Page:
for National Geographic News
It's back-to-school time again, and this year there's a new bully on the block: swine flu, or H1N1.
The virus may infect up to half of the U.S. population this fall and winter and may lead to between 30,000 and 90,000 deaths, according to a new report released by a U.S. presidential advisory group.
By comparison, about 36,000 people die of seasonal flu in the United States each year, and several hundred thousand are hospitalized.
Because people do not have immunity to the strain, H1N1 "poses a serious health threat to the nation," the report said.
Already in the United States, between April 15 and July 24, 2009, more than 43,000 people have fallen ill with swine flu and 302 have died, according to the U.S. Centers for Disease Control and Prevention (CDC).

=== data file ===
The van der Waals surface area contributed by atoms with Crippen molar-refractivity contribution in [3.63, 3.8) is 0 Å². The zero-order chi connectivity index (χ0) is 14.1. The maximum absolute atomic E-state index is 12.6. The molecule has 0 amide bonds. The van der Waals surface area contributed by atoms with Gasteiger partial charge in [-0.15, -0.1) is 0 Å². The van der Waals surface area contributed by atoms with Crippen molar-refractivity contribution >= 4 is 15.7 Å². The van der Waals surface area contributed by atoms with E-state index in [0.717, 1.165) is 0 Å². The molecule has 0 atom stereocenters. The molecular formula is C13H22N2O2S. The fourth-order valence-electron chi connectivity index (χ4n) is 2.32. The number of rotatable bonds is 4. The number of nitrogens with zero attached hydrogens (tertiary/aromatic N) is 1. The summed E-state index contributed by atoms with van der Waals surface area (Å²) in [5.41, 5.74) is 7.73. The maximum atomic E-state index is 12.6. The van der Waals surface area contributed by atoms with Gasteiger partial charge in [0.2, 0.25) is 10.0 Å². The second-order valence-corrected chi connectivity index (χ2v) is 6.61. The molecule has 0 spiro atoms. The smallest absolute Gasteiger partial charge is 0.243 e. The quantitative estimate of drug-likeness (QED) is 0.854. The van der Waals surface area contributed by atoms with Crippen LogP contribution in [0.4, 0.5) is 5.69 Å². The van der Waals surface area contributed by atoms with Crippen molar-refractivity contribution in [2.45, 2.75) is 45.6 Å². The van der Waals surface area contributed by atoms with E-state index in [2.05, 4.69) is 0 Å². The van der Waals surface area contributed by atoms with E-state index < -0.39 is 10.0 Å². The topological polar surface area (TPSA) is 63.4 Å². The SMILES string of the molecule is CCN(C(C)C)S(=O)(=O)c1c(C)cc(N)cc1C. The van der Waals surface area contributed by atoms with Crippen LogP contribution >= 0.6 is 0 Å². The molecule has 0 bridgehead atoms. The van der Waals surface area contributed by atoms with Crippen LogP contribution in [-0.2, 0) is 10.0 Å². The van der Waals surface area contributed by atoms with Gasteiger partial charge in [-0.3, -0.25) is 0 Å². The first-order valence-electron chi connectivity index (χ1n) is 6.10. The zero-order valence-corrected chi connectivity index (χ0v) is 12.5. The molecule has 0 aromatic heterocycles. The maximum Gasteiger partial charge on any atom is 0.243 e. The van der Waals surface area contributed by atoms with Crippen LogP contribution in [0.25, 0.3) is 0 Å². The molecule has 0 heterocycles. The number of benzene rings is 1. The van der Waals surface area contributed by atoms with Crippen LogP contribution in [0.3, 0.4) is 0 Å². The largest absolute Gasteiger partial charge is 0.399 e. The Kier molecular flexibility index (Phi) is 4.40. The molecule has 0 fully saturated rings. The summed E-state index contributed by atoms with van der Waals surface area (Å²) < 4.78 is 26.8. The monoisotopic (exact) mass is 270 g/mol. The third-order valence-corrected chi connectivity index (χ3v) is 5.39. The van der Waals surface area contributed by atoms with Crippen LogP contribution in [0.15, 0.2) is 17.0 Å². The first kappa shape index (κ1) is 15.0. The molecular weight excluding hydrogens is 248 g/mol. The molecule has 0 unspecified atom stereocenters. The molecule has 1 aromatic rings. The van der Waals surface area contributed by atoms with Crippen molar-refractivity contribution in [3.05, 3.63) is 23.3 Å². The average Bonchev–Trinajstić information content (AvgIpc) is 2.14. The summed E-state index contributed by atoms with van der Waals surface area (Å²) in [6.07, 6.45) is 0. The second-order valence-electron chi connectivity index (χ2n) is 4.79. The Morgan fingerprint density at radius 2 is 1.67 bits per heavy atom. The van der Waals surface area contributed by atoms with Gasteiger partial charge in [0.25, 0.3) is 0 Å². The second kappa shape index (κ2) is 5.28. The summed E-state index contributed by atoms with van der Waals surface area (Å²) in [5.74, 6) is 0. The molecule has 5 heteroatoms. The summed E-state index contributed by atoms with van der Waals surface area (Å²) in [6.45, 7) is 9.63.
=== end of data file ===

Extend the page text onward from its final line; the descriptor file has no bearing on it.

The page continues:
The virus has swept the globe during the Southern Hemisphere's winter, killing nearly 1,500 people.
The World Health Organization estimates that H1N1 could infect 1 of every 3 people before the pandemic runs its course—about two billion people worldwide.
The good news is that H1N1's effects are largely similar to those of seasonal flu, and most people who contract it recover without medical treatment.
Vaccines may be one way to steer clear of H1N1—for those who are able to get them.
Production and distribution delays will set back the agency's vaccination time line, according to CDC spokesperson Tom Skinner.
Instead of 100 million doses expected for mid-October, only about 45 million will be ready by that date, with the rest following at a rate of 20 million doses a week until December.
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